A dissected insect bat pinned to a pad at a makeshift laboratory. The samples will be frozen in liquid nitrogen and sent to a lab in Berlin, Germany.
An insect-eating bat, like this one dissected in a makeshift laboratory in western Africa, may have been the source of this year's Ebola outbreak.


David Quammen
for National Geographic

While people in West Africa continue to die from Ebola, scientists are pondering a mystery that has eluded them since the first known outbreak of the virus among humans, in 1976: Where does this fearful bug hide when it’s not killing people?

A new hypothesis described Tuesday in EMBO Molecular Medicine presents an unexpected scenario of how Ebola 2014 may have gotten started. The study suggests that the virus may have passed into its first human victim, a child, from a small insect-eating bat, an animal so diminutive that it is hunted by children but not by adults.

Ebola virus is a zoonosis, meaning an infectious agent that lives inconspicuously and innocuously within some nonhuman animal (its reservoir host) and spills over occasionally into humans, causing disease.

Fruit bats, which are relatively large and meaty, have often been touted as suspects, but the virus’s reservoir host has never been positively identified. The gold standard of proof—culturing live virus from the tissues or blood of a candidate animal—hasn’t ever been achieved from fruit bats, nor from any other creature. So the virus is still at large, its reservoir indeterminate, its whereabouts unknown, somewhere within the landscape of tropical Africa.

The first known victim of the 2014 Ebola epidemic was two-year-old Emile Ouamouno, shown in a family photo in Méliandou, Guinea.
Tracking a Killer

The Ebola epidemic of 2014, which has now totaled almost 20,000 cases and at least 7,708 deaths, began quietly in southeastern Guinea slightly more than a year ago. News of the outbreak reached the wider world last March, and within weeks Fabian Leendertz of the Robert Koch Institute in Berlin assembled a multidisciplinary team that included ecologists and veterinarians, plus an anthropologist to interview local people, and traveled to the affected area, near the borders of Liberia and Ivory Coast.

Surveying wildlife in forests there, the scientists found no evidence of a die-off among larger animals, such as duikers, monkeys, and chimpanzees, that are also susceptible to Ebola. This suggested that perhaps the virus had spilled over directly from its reservoir host into humans, without passing through other animals hunted or scavenged for food.
Map showing the location of Méliandou, Guinea
The team then focused on a village called Méliandou, in Guinea—the index village, where the human outbreak began. A young boy, Emile Ouamouno, was the earliest known victim. He died with Ebola-like symptoms in Méliandou back in December 2013, followed soon by his mother, sister, and grandmother. No adult males died in the first wave of the outbreak, another clue that seemed to point away from hunted wildlife as the origin of the virus.

During eight days in Méliandou, Leendertz’s team gathered testimony from survivors and collected samples, including blood and tissues from captured bats. From these data emerged the new hypothesis: Maybe the reservoir host was a bat, yes—but a very different sort of bat, in a different ecological relationship with humans.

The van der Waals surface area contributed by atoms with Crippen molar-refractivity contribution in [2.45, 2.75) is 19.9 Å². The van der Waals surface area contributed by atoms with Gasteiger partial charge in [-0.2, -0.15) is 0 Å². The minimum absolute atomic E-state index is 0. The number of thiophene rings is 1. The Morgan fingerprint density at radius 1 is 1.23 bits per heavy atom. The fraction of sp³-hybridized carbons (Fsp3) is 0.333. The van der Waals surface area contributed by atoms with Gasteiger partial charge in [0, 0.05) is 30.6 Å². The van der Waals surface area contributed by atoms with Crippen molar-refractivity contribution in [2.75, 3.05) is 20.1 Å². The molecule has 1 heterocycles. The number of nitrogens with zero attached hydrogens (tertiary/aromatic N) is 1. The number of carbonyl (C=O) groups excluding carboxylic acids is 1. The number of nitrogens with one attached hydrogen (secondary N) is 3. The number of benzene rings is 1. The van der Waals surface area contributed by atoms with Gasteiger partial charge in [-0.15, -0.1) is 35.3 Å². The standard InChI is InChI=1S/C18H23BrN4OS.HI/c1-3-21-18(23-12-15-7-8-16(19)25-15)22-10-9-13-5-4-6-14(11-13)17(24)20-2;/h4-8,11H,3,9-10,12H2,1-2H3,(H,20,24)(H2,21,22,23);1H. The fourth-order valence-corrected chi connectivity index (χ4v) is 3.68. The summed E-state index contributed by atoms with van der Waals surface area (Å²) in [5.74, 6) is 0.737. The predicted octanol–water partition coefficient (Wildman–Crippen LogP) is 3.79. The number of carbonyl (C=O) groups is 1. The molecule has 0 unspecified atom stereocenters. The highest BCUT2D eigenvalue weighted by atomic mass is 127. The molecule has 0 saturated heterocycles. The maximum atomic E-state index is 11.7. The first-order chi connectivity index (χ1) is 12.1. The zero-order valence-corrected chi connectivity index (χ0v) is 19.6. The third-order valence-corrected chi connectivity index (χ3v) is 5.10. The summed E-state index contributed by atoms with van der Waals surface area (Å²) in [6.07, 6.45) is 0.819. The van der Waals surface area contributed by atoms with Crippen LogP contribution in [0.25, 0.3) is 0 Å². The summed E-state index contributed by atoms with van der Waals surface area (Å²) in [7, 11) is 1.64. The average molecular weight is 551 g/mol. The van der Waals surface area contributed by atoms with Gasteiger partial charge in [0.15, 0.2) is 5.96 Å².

While fruit bats are abundant in southeastern Guinea, they don’t roost in large aggregations near Méliandou. But the village did harbor a sizable number of small, insectivorous bats, which roosted under the roofs of houses and in natural recesses, such as hollow trees. The locals call them lolibelo.

“These bats are reportedly targeted by children,” the new paper recounts, “who regularly hunt and grill them over small fires.” Imagine a marshmallow roast, except the marshmallows are mouse-size bats devoured by protein-hungry children.
Picture of a hollow tree near the village of Méliandou, Guinea
Emile Ouamouno, the first to die in the current Ebola outbreak, may have been infected by bats while playing in this hollow tree near his village of Méliandou, Guinea.
The researchers then uncovered another clue: a large hollow tree, which had recently been set afire, producing as it burned what someone recalled as “a rain of bats.” Leendertz’s team collected soil samples at the base of that tree, which eventually yielded traces of DNA assignable to Mops condylurus, commonly called the Angolan free-tailed bat.

That species matched the villagers’ descriptions of lolibelo. What’s more, the big hollow tree had reportedly been a favorite play spot for small children of the village, including the deceased little boy, despite—or perhaps because of—the fact that it was full of little bats.

Too Close for Comfort?

All this is circumstantial evidence, pointing to a possibility that Ebola 2014 began when the boy in Méliandou came in contact with an Angolan free-tailed bat.

Bats of that species have previously been found to contain antibodies against Ebola virus, but the sample numbers were very small, and antibodies are weak evidence. The species has therefore not been included among the prime suspects as a reservoir for Ebola. That could change, if further sampling of Angolan free-tailed bats reveals any stronger data connecting the bat and the virus.
Picture of Fabian Leendertz, one of a team of scientists who identified a bat species that may host Ebola virus